By Grady Short
When it comes to MI’s racial homogeneity, redlining, racism and generational wealth are to blame.
Mercer Island has long been lacking when it comes to racial diversity. Its population was over 97 percent white as recently as 1970, and the two most notable demographic shifts of late have been an influx of Asian immigrants and an increase in residents’ average income.
It’s tempting to laugh off these figures or take them for granted — Mercer Island certainly fits the stereotype of a privileged suburb, and is by no means unique among other comparable neighborhoods in the Greater Seattle area. Yet examining the circumstances that have produced Mercer Island’s racial makeup can help us better understand broader demographic trends within Mercer Island, throughout Seattle and across America.
Mercer Island wasn’t actually a convenient place to live for people working in Seattle until 1940, when the Lacey V. Murrow floating bridge was built. This infrastructure would have greatly increased the demand for houses on MI, making it viable for people who worked in Seattle to commute there daily.
Up until this point, Mercer Island was analogous to the communities on the east side of Lake Washington: suburban and predominantly white. Given its proximity to downtown Seattle, one would expect for there to be some sort of demographic change — yet none occurred.
The first reason for this is the ghettoization of minorities in Seattle. In the early to mid-20th century, the practice of “redlining,” or deliberately targeting groups of people by denying housing to them, created a stark racial divide between white Seattle neighborhoods and the Black, Latino and Asian communities of Capitol Hill, Beacon Hill, Rainier Valley and the Central District.
Minority families in Seattle had practically nowhere else to go, and even if they decided to move to a different neighborhood, they would find themselves in a predominantly white space during a time of overt white supremacy.
The second involves direct racial discrimination on Mercer Island itself. A UW study of segregation and redlining in Seattle has found four property deeds on Mercer Island that restricted ownership of 152 properties total to whites only. The most recently dated one is from 1942, and the three that can be located are all communities on the North End. A fourth, which could not be traced to a specific property or tract of land, also excluded “Hebrews” from owning land on it.
The very fact that property owners in Mercer Island (and all over the Seattle area) felt comfortable discriminating against nonwhites strongly suggests that race-based discrimination on the Island extended past these four deeds.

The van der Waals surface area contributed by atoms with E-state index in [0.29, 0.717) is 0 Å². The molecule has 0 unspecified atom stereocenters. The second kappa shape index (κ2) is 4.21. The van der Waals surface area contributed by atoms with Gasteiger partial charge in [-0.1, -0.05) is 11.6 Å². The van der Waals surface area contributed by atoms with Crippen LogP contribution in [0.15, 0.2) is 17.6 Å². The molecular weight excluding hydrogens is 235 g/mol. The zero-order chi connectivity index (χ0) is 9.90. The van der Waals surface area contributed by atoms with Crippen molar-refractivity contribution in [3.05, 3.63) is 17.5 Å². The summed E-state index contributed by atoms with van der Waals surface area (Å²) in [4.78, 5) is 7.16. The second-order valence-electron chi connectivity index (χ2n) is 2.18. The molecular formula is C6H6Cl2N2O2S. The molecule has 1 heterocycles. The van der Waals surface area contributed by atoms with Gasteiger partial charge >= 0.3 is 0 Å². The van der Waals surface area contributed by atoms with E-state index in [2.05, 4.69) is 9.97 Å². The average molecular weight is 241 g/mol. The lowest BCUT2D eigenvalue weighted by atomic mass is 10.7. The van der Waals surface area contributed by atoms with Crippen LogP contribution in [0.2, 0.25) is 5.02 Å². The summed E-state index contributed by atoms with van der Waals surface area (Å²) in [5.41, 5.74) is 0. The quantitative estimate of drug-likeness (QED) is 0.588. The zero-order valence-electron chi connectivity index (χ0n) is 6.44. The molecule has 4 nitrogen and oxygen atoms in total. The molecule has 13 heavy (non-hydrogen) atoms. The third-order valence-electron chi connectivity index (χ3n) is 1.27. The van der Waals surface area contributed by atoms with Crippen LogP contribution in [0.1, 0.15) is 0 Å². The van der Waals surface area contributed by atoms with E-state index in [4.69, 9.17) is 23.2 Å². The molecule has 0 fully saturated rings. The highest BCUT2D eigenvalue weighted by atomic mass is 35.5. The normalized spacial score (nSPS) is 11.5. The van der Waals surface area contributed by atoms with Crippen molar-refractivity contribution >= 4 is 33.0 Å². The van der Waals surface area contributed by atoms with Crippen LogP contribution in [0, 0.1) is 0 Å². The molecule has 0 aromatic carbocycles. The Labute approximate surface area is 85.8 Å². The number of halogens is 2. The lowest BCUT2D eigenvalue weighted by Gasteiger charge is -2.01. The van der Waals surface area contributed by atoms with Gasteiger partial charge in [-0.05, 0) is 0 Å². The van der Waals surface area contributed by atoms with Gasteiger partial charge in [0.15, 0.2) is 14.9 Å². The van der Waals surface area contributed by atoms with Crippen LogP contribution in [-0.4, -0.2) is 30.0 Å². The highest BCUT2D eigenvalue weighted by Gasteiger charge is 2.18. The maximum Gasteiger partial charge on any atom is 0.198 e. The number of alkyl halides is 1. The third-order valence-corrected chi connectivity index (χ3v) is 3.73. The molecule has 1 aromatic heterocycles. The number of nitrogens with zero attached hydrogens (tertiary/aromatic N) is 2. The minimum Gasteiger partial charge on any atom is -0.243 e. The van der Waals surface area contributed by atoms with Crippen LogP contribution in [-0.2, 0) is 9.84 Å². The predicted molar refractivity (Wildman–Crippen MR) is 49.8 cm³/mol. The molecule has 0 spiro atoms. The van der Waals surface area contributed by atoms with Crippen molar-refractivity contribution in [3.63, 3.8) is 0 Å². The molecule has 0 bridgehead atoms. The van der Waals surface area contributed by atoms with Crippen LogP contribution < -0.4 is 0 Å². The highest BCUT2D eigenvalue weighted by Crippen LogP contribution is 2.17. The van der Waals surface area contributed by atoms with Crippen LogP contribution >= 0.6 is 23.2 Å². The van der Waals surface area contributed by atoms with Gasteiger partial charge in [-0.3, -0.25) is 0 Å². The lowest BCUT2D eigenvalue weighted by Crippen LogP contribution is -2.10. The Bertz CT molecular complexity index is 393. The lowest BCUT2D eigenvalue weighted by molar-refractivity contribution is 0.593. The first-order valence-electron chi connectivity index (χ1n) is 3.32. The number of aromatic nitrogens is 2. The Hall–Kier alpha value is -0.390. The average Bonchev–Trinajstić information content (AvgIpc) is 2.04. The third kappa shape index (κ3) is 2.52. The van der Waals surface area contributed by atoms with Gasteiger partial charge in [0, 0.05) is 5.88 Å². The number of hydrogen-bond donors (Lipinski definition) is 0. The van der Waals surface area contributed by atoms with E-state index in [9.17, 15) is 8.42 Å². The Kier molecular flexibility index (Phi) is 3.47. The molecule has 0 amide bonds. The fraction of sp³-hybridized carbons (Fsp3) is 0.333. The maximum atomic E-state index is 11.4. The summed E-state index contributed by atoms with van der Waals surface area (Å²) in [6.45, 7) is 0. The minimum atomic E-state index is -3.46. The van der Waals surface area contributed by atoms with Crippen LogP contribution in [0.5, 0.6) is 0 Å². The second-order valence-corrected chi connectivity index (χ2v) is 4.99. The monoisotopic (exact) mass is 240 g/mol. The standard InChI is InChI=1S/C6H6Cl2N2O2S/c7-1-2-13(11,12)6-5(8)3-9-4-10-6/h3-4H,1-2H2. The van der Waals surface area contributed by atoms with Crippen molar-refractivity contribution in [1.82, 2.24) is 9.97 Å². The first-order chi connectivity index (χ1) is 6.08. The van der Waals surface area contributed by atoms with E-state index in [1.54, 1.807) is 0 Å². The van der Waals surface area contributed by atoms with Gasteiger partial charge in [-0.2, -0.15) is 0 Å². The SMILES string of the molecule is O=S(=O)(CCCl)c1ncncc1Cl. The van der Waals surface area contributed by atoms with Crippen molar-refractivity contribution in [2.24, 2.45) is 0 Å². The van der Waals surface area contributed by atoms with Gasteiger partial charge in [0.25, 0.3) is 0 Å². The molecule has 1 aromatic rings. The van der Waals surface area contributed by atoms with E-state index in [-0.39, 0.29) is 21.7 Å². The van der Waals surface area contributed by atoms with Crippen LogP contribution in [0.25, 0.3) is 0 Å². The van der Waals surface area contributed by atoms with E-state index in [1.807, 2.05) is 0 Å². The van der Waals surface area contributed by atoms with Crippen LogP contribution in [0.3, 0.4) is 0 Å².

Though the deeds were signed in the first half of the 20th century, they likely persisted much longer.
We can substantiate this theory by looking at the redlining practices in Seattle; though the Civil Rights and Fair Housing Acts of the 1960s outlawed such racial covenants, they did not instantly desegregate neighborhoods and properties. Well into the 1970s and 80s, Mercer Island was still 97 percent white. Only after this time did the influx of other ethnic groups, notably Asian immigrants, begin.
All this information should come as no surprise given historical context. When these deeds were written, America was still very much a segregated country. The responsibility to actively desegregate lay with cities and towns.
To its credit, the City of Mercer Island worked on this mandate. A 1968 ordinance established a Fair Housing Practices Commission which made racial restrictions on property rental and ownership illegal on the Island, and took steps to eliminate them. The body was decommissioned in the mid-1990s.
The forces that shape the population of MI are now more subtle.
Since non-Asian minorities tend to have lower socioeconomic status for a variety of historical and institutional reasons, they are underrepresented in what is one of the US’s richest zip codes. One could argue that the large proportion of single-family housing on the Island makes it more difficult to attain more diversity in general, whether in wealth, ethnicity or background. It will be interesting to see how the incoming light rail station and higher-density housing downtown will change the makeup of MI.
Though the racial demographics of our city are undeniably shifting, some things remain the same. The areas covered by three of the racial covenants catalogued by the UW study remain 0.0 percent black. Rather than coming about through quirks of geography or random chance, Mercer Island’s lack of racial and socioeconomic diversity stems from a clear historical precedent.
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